Ninety-five percent of litigated Family Law cases settle before trial. Some settle early, others settle on the eve of trial, most settle in mandated or agreed mediation. The difference between mediating before litigation or after litigation has begun is the amount of money, time and emotional energy a party will spend in getting from beginning to end. The belief that one party will pay the other parties’ expenses and attorney fees in litigation is a very risky belief. In most cases, both parties pay their own costs.
Mediation in a Family Law case before a lawsuit is filed enables the parties to present their case to a mutually selected neutral person before any money is spent on litigation. Many times the process of telling your story in mediation will help in the settlement process. The cost of mediating a case (which can be as little as a few hundred dollars, or as much as several thousand dollars) is minimal compared to the costs incurred through the life of a lawsuit.
Mediation Before the Battle
Have you considered mediation before the battle begins? If you and your spouse are both ready to end your marriage and you don’t want to end up in the War of the Roses, you might want to mediate those things you have not already resolved between you. I can help you with all disputed issues remaining and complete your divorce without court intervention.
In the situation in which you participate in mediation before you hire separate attorneys, you examine together how the property you have accumulated should be divided between you and what arrangements are in the best interest of your children. I can help you in the process in mediation. In mediaiton of this type, the mediation is not confidential, and the mediator does not represent either party, but can help the parties make decisions that prevent litigation and minimize the impact on any children.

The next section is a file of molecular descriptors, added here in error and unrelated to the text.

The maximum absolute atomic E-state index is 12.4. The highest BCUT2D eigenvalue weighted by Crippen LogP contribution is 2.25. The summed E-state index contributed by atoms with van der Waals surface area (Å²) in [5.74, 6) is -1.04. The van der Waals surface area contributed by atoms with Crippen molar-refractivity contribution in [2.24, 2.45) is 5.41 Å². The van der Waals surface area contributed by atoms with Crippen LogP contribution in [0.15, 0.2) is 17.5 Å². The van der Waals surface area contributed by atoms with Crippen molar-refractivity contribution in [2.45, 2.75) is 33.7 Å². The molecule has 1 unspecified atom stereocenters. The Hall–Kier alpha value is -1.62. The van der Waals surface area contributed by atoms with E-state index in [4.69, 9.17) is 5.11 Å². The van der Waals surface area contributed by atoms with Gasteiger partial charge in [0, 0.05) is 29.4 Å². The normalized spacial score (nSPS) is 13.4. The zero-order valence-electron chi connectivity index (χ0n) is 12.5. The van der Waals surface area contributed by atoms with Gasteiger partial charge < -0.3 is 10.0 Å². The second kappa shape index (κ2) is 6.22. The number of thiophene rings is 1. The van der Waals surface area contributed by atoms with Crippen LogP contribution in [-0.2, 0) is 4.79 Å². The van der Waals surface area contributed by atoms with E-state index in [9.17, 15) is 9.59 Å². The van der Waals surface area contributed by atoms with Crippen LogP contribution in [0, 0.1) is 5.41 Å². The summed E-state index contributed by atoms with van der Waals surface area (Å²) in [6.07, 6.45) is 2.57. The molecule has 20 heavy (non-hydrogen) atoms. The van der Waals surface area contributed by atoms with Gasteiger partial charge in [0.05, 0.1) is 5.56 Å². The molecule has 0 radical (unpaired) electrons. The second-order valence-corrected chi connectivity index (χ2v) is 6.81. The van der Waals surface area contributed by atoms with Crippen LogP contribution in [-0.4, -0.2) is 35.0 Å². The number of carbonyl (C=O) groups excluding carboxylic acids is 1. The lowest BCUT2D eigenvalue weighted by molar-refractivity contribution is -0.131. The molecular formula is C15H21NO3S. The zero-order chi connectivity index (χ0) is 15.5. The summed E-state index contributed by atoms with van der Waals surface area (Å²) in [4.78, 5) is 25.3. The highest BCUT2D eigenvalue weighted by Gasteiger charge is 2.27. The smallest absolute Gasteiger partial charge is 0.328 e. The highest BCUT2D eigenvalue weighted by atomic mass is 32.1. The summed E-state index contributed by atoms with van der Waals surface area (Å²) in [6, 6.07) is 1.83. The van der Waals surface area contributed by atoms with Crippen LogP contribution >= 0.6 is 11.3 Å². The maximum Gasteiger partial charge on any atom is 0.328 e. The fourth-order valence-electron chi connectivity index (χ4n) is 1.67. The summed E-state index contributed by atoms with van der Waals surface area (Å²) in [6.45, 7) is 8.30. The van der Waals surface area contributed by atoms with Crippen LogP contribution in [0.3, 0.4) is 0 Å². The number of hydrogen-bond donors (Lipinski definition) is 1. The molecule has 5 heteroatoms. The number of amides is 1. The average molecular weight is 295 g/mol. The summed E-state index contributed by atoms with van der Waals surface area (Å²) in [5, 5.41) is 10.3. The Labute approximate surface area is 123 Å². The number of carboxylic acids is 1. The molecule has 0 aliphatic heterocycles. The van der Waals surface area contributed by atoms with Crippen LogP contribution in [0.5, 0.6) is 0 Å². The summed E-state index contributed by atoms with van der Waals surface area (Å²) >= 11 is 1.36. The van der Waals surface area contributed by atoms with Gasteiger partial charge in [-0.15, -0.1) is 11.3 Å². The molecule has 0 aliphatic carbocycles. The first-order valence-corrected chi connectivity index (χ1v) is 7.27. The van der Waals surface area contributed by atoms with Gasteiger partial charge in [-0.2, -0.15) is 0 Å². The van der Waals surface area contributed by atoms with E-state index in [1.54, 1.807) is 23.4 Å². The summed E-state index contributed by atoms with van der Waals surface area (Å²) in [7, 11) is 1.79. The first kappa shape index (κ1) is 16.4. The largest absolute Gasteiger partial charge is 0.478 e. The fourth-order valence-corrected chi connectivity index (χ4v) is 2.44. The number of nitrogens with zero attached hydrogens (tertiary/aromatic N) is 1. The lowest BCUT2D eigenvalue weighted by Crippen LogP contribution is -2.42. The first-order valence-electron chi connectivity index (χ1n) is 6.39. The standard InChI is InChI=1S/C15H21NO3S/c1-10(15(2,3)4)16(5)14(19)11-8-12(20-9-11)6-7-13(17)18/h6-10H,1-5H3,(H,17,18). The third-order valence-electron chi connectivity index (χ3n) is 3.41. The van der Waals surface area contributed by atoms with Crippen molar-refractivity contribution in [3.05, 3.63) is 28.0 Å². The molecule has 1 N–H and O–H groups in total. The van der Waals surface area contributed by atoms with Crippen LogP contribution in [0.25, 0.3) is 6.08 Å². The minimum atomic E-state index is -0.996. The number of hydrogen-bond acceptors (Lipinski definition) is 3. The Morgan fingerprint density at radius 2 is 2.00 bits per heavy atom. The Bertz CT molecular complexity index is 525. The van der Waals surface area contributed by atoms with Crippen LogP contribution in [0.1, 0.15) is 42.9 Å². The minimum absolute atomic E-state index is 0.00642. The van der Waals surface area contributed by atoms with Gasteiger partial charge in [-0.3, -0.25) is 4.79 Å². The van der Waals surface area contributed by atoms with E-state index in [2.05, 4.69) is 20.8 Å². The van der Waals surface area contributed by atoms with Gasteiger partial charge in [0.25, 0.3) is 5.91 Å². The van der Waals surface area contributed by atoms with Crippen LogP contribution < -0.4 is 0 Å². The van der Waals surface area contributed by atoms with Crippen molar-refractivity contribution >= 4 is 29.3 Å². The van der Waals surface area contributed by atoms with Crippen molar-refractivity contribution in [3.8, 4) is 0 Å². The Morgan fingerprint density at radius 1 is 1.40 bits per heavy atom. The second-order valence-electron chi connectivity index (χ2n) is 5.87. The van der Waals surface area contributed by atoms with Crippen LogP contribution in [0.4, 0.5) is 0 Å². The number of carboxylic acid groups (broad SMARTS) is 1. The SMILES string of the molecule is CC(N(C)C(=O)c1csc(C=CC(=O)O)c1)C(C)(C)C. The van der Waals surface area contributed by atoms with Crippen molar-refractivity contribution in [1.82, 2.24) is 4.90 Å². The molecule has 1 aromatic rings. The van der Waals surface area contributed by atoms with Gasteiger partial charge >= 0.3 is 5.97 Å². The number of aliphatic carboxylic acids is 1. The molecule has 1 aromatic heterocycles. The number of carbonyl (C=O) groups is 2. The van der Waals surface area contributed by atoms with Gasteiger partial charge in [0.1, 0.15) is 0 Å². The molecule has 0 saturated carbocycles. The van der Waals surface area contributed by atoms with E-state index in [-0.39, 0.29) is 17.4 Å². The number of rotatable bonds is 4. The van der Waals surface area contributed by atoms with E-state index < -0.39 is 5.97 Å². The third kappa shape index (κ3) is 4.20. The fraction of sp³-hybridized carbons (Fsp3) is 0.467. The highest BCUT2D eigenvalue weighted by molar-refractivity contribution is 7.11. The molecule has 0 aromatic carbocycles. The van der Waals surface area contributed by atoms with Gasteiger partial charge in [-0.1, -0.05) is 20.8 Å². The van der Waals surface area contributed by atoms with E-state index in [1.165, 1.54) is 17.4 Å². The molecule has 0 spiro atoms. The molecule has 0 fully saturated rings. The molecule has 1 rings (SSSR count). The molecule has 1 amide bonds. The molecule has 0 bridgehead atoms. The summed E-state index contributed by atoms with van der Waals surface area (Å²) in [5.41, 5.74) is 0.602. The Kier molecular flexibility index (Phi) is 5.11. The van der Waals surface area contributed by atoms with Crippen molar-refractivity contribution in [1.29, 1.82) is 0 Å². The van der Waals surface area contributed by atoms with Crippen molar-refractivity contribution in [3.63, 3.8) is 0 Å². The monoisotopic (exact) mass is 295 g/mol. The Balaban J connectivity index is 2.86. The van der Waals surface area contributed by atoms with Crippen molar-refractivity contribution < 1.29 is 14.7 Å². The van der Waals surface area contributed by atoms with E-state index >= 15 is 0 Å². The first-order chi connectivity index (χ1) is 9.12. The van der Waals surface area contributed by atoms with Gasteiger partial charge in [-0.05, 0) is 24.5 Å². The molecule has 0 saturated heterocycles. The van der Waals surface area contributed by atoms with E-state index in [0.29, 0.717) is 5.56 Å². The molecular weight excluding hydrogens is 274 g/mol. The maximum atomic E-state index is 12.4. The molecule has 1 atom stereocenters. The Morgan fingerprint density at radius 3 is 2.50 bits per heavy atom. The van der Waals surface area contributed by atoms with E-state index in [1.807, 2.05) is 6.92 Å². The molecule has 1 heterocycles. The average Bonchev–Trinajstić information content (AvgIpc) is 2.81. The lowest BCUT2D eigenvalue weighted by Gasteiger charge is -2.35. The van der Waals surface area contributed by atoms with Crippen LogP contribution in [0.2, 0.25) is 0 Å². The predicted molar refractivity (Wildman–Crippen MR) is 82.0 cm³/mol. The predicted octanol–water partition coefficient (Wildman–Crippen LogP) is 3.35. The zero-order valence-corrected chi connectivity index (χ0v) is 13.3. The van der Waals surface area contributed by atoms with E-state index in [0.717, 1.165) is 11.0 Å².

Make an appointment together to discuss with me the possibility of mediating your differences. I can help you settle, help you prepare all necessary documents, and help you finalize the divorce. What I cannot do, if you decide to mediate before litigation, is represent either of you should the mediation fail. Each of you would be required to obtain other counsel.
Will the Court Make Me Mediate?
All courts have different policies. To determine what the court requires, it is necessary that you discuss your situation with your attorney. In my experience, if a case is headed for trial and will take more than a few hours, the court may make you go to mediation. Even if it is not the court’s policy in the court in which your case is filed, most attorneys will encourage mediation because the cost of trial, in dollars, emotional upheaval and anxiety make mediation very worthwhile. It is also common that, after all the stones are thrown at one another in a public forum, the ability of parents to work together to raise their children is compromised. Mediation gives the opportunity to confront your spouse through a third party, i.e., the mediator. Frequently, the excessive backlog in court calendars makes mediation an attractive alternative, resulting in the resolution of disputes in a timely manner, and avoiding the delay that the court’s docket experiences.